The plastic relief model, which incorporates the �Lambert Conformal Conic Projection,� allows for one of the most readily understood methods of relief portrayal. With this method, the two dimensional surface of the map is created in a mold that distorts its plastic medium through heat and creates physical ridges and depressions. While extremely easy to read, the technique has not been widely accepted because of difficulties in its storage. Relief models have been used together with a instrument called a �bench camera,� which has an extremely long focal length, to produce accurate and fairly convincing shaded relief two-dimensional maps. 

Mount McKinley, Alaska

Surveyed and edited by Bradford Washburn. Wabern, Switzerland: Swiss Federal Office of Topography, 1980

Dr. Bradford Washburn has devoted a large portion of his life to the study and exploration of Mount McKinley. Now the director of the Boston Museum of Science, Washburn climbed McKinley�s summit by the Muldrow Route in 1942 and 1947, and was the responsible for the first ascent of the West Buttress in 1951. He led the first photographic flights over its summit for the National Geographic Society and Pan American Airways in 1936, and landed the first helicopter on the mountain in 1949. The over 200 days that he has lived on its slopes and studied its terrain is evident in this detailed cartographic masterpiece. The map was printed by the Federal Office of Topography in Switzerland and combines shaded relief with a soft range of blues that give the effect of an atmospheric haze over its entirety. By using the same palette for the contours, they do not overpower the map nor do they become the primary graphic element, as is often the case. This map of Mount McKinley, with its high degree of artistic and scientific achievement, represents a renaissance in mapmaking.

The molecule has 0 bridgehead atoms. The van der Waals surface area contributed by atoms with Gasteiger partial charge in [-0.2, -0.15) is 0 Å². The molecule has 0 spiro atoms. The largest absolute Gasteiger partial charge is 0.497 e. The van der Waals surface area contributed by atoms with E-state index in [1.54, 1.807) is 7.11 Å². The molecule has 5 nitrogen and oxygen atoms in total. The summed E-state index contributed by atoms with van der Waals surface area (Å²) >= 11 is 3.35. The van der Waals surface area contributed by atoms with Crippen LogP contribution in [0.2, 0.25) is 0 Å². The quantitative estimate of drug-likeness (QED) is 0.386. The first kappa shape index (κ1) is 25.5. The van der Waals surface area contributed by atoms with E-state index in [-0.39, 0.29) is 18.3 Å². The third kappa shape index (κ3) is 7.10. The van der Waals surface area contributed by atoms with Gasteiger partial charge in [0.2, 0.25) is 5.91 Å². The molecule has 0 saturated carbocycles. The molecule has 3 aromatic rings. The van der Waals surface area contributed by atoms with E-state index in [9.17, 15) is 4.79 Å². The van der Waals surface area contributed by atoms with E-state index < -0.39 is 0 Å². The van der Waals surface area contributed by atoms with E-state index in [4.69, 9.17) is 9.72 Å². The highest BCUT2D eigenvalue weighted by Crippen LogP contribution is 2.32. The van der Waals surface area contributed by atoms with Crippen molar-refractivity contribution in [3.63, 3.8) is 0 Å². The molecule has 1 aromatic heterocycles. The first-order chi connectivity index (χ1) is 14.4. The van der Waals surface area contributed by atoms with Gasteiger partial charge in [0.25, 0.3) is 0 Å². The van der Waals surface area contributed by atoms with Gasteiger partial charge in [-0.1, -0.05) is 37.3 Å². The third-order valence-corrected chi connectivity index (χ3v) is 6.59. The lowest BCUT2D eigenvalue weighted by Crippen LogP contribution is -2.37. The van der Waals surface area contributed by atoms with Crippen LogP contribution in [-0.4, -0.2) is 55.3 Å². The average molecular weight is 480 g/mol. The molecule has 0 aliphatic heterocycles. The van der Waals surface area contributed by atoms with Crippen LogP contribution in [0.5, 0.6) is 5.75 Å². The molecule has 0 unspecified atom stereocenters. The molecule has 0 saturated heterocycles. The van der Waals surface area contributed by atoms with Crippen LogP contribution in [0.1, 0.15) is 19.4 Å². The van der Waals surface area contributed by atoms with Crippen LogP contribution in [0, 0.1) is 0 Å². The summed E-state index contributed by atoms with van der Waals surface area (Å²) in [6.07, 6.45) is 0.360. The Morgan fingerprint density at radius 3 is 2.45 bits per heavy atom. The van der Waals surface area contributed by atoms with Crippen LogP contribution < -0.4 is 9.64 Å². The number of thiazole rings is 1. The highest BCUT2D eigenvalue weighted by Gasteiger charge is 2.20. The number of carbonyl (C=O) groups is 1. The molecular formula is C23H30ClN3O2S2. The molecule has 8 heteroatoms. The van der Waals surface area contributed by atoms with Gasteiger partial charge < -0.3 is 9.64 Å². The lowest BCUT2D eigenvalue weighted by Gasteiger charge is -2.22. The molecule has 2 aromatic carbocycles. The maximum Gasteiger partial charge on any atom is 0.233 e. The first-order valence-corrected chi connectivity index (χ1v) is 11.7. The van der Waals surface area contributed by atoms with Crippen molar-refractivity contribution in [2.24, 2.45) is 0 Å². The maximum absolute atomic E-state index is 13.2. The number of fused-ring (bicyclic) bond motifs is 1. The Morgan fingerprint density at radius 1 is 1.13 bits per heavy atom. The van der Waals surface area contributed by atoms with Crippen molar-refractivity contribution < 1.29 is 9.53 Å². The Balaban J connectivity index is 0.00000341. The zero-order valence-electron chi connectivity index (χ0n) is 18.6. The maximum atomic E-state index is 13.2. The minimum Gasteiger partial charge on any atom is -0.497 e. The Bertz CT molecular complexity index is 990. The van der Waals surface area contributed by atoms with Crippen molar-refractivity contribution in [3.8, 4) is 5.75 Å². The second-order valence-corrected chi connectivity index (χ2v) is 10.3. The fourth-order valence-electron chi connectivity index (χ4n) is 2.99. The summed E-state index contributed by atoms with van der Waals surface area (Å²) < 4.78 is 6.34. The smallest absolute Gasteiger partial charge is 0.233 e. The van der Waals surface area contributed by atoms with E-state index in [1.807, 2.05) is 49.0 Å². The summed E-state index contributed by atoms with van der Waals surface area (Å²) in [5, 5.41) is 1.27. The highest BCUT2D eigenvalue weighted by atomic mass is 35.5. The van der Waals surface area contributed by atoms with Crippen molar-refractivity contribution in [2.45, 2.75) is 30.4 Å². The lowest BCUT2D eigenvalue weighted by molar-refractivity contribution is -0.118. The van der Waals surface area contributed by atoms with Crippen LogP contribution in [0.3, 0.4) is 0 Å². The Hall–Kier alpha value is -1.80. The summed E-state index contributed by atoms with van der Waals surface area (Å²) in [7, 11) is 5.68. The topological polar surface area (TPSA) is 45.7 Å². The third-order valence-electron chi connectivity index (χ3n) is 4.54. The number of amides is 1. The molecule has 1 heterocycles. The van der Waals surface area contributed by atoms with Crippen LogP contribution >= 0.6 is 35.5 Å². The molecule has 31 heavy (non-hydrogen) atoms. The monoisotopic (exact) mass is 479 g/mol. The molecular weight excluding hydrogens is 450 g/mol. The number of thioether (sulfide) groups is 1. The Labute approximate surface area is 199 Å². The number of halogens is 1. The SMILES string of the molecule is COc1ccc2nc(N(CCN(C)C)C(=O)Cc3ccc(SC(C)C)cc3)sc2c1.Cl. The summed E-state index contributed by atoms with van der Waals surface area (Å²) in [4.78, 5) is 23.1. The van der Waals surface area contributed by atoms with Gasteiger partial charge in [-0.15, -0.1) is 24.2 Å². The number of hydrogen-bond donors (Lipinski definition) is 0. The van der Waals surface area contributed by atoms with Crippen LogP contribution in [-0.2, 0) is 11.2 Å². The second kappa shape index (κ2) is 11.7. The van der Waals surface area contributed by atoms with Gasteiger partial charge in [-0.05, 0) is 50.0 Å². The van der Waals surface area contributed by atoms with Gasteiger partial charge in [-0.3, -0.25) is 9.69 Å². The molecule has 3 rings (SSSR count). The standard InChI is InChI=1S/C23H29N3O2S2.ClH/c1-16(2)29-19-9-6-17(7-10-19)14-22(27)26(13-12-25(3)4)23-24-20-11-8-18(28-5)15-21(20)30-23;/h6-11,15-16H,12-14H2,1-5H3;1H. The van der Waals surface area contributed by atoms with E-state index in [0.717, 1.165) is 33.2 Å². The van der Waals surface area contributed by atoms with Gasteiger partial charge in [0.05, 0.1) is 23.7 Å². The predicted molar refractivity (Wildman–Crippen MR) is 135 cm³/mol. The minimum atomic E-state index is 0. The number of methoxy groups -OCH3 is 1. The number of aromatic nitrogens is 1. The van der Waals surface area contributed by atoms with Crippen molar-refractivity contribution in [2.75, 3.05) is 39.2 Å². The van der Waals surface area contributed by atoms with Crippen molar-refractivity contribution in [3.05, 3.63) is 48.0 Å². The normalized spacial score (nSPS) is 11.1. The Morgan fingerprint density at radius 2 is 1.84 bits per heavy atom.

Collections | Online Maps | GIS | What's New | Links | Yale University Library

© 2000 Yale University Library

© 2000 Yale University Map Collection. All rights reserved.
Last updated August 10, 2000.